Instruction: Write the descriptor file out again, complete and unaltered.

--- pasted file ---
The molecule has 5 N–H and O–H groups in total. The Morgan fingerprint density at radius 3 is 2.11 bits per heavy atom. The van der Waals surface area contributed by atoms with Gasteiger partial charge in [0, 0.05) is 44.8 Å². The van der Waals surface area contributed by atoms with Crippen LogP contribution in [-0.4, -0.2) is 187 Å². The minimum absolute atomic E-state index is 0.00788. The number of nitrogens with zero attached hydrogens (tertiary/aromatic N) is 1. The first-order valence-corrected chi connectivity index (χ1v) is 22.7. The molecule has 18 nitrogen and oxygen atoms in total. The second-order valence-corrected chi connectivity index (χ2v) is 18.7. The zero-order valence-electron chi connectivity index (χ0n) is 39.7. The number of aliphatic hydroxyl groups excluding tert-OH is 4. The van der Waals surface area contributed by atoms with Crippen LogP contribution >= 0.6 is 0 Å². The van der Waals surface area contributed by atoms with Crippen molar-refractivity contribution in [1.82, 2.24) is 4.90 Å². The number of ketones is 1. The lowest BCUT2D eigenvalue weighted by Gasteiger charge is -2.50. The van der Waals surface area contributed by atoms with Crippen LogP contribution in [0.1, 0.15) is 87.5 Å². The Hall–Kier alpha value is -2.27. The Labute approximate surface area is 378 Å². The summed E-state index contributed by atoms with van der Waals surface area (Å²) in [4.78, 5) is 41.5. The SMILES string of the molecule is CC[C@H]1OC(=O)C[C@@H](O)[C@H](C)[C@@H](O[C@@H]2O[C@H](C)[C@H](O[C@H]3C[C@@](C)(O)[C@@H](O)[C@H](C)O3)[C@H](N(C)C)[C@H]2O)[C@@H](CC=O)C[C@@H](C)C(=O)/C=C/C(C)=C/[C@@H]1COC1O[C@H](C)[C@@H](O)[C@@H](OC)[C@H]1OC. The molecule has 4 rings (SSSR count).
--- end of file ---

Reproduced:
The molecule has 5 N–H and O–H groups in total. The Morgan fingerprint density at radius 3 is 2.11 bits per heavy atom. The van der Waals surface area contributed by atoms with Gasteiger partial charge in [0, 0.05) is 44.8 Å². The van der Waals surface area contributed by atoms with Crippen LogP contribution in [-0.4, -0.2) is 187 Å². The minimum absolute atomic E-state index is 0.00788. The number of nitrogens with zero attached hydrogens (tertiary/aromatic N) is 1. The first-order valence-corrected chi connectivity index (χ1v) is 22.7. The molecule has 18 nitrogen and oxygen atoms in total. The second-order valence-corrected chi connectivity index (χ2v) is 18.7. The zero-order valence-electron chi connectivity index (χ0n) is 39.7. The number of aliphatic hydroxyl groups excluding tert-OH is 4. The van der Waals surface area contributed by atoms with Crippen LogP contribution >= 0.6 is 0 Å². The van der Waals surface area contributed by atoms with Crippen molar-refractivity contribution in [1.82, 2.24) is 4.90 Å². The number of ketones is 1. The lowest BCUT2D eigenvalue weighted by Gasteiger charge is -2.50. The van der Waals surface area contributed by atoms with Crippen LogP contribution in [0.1, 0.15) is 87.5 Å². The Hall–Kier alpha value is -2.27. The Labute approximate surface area is 378 Å². The summed E-state index contributed by atoms with van der Waals surface area (Å²) in [4.78, 5) is 41.5. The SMILES string of the molecule is CC[C@H]1OC(=O)C[C@@H](O)[C@H](C)[C@@H](O[C@@H]2O[C@H](C)[C@H](O[C@H]3C[C@@](C)(O)[C@@H](O)[C@H](C)O3)[C@H](N(C)C)[C@H]2O)[C@@H](CC=O)C[C@@H](C)C(=O)/C=C/C(C)=C/[C@@H]1COC1O[C@H](C)[C@@H](O)[C@@H](OC)[C@H]1OC. The molecule has 4 rings (SSSR count).